Spotted Owl Discussion

Spotted Owl Discussion by Owl Science Team, at 3:14 p.m. on 12 December 2008,

In response to the comments of Steve Self and Linda Blum on December 1:

ACCESS TO PRIVATE LANDS ON THE EDSA: In the early 1990s, an industrial landowner on the EDSA did not want the owl crews to survey along or travel on roads through their land. The Georgetown District Ranger met with the private landowner and pointed out that the USFS maintains many roads that allow private landowners to access their land within the matrix of public and private lands. Without USFS cooperation, private landowners would incur greater expenses to access their land and may even be unable to access some areas. His discussion with the landowner apparently convinced everyone that it was not in the best interest of all parties to argue about who should be on private or public roads within the EDSA during legitimate management or research activities. Almost exclusively, however, we do not access private land per se but simply stay on roads to conduct our surveys. On occasion, we do cross from public land onto private land when following owls if there are no boundary markers obvious to field crews. This cannot be helped because these owl chases generally occur in the dark or relatively far from roads where identifying markers are extremely difficult to detect or do not exist at all.

In summary, it appears by historical precedent that we can travel roads passing through private land if the road connects two parcels of public land. We do not bypass gated roads blocking access to private land without first obtaining permission from landowners. However, we respect private land and do not access such land without permission (i.e., don't leave a through road to access private land if we know it is private land). To conduct morning and evening “walk-in” surveys, we currently have no need to access private land because all owl roost and nest sites are currently on public land. When we have had a specific mission to access private land (e.g., find a radio-marked owl, locate a nest, or to conduct an experiment), we have always sought specific permission to access the land. In summary, we believe that our activities over the past 22 years have been consistent with the desire of private landowners to maintain the integrity of their land.

INFORMATION ON PRIVATE LANDOWNERS: We have recently acquired information on private land ownership from the Placer County Assessor’s Office and are converting it into a shapefile for GIS analysis. All of the Last Chance Study Area and most of the EDSA are located within Placer County. A portion of the EDSA is located in El Dorado County. To obtain land ownership information from the El Dorado County Assessor’s Office, we will need to visit their office in Placerville and we plan on doing so when we resume field work in the area during spring 2009. Again, we note that the identity of landowners is not central to the analysis, only that we know the types and amount of activity that occur within owl territories so that we account for it in our modeling.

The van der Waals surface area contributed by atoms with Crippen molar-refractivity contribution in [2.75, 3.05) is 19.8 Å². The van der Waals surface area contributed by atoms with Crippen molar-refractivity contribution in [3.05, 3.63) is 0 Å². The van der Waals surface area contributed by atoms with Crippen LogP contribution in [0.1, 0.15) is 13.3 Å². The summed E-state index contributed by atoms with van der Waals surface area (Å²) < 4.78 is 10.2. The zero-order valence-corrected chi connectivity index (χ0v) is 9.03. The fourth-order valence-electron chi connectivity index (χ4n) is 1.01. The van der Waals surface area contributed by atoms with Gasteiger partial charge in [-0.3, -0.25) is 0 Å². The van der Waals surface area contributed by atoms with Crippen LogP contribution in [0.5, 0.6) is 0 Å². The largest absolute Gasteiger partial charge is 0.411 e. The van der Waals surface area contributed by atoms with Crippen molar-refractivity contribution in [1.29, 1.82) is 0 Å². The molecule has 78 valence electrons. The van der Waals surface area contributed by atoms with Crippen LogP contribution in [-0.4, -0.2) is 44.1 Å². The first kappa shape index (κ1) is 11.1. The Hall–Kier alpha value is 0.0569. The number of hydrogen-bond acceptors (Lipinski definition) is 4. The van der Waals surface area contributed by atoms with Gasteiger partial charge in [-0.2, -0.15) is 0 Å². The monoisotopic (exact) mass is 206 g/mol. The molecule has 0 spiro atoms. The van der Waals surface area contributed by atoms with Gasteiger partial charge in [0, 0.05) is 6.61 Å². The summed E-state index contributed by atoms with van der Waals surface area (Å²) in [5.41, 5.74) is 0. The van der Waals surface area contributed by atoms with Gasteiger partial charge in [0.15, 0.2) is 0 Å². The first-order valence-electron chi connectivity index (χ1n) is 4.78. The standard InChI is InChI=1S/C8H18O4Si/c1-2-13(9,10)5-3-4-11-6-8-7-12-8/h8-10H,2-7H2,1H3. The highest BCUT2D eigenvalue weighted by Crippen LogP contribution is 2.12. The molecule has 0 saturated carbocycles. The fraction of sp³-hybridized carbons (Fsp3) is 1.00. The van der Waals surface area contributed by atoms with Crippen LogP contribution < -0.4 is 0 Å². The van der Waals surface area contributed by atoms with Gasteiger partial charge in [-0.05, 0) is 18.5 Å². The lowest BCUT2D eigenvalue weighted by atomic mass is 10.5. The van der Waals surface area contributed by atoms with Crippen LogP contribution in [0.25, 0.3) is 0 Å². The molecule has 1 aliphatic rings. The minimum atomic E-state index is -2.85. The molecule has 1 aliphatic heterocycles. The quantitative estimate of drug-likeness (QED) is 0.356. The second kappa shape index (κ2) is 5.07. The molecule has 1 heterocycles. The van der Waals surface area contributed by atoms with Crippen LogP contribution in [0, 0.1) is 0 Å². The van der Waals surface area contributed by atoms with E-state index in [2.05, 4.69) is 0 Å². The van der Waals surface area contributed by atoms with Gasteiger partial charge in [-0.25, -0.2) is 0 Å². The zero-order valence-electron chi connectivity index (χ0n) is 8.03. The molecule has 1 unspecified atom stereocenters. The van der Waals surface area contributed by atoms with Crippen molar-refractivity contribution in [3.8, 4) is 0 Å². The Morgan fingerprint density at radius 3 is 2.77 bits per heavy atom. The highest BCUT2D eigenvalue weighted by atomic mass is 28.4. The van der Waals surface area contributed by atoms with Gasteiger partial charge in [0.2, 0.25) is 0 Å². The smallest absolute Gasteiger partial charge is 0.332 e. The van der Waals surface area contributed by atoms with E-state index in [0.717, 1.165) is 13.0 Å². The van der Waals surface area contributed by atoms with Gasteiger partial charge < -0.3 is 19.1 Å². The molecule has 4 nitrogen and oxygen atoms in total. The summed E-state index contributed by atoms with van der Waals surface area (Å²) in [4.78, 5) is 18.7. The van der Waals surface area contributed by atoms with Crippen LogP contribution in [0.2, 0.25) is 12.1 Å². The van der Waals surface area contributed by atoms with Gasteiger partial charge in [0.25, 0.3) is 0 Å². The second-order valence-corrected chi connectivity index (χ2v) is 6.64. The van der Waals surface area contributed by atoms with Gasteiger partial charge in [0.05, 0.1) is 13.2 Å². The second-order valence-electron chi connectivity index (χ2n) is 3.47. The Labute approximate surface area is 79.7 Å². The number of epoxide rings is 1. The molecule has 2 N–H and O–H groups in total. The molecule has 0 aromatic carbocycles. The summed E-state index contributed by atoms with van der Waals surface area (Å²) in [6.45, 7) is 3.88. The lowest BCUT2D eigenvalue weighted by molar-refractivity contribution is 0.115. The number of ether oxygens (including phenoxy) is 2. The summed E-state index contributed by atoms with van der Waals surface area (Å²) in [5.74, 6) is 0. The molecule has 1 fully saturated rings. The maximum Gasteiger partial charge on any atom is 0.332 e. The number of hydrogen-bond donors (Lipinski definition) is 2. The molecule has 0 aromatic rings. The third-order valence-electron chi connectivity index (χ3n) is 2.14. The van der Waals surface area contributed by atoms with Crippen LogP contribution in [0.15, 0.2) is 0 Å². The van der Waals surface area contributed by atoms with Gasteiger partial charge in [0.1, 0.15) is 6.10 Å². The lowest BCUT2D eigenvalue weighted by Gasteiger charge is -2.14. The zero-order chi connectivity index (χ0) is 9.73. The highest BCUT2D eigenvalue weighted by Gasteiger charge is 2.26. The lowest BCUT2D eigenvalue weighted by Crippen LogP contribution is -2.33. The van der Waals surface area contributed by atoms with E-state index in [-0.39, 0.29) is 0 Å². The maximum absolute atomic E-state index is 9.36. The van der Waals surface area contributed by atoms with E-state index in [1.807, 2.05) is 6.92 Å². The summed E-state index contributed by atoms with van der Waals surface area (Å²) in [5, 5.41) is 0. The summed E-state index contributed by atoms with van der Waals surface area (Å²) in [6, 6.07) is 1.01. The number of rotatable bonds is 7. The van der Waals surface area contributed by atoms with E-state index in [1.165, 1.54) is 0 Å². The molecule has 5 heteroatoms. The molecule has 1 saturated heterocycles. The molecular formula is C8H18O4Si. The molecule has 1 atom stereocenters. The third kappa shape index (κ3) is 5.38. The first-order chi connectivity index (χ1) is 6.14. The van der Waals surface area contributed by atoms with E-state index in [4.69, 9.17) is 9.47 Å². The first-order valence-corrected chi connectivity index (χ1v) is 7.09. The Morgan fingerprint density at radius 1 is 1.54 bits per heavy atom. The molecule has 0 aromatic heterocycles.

Within the EDSA, Lone Star Timber Properties is the primary private landowner. We contacted the company that manages Lone Star’s property and are hopeful that they will provide timber harvest information during the SNAMP study. We will contact other private landowners as needed once we determine which landowners own land near owl territory centers. If we can not obtain information directly from private landowners, we will use information derived from Timber Harvest Plans that have been filed with CDF (as noted in our previous post).

In response to Ms. Blum’s question on December 1, a former graduate student of RJG created a EDSA habitat map in 2004-05 using aerial photos. We also plan to use aerial photos to create a habitat map for the Last Chance Study Area and to update both maps over the course of the SNAMP study. Unfortunately, LiDAR data would be prohibitively expensive to acquire for the entire EDSA. However, there are typically time gaps of 3-4 years between available aerial photos. Thus, we will require more detailed information from landowners or THPs to identify the specific years that various harvest activities have occurred within owl territories in order to evaluate the status of forests within each owl territory.

This post is a part of the following discussions: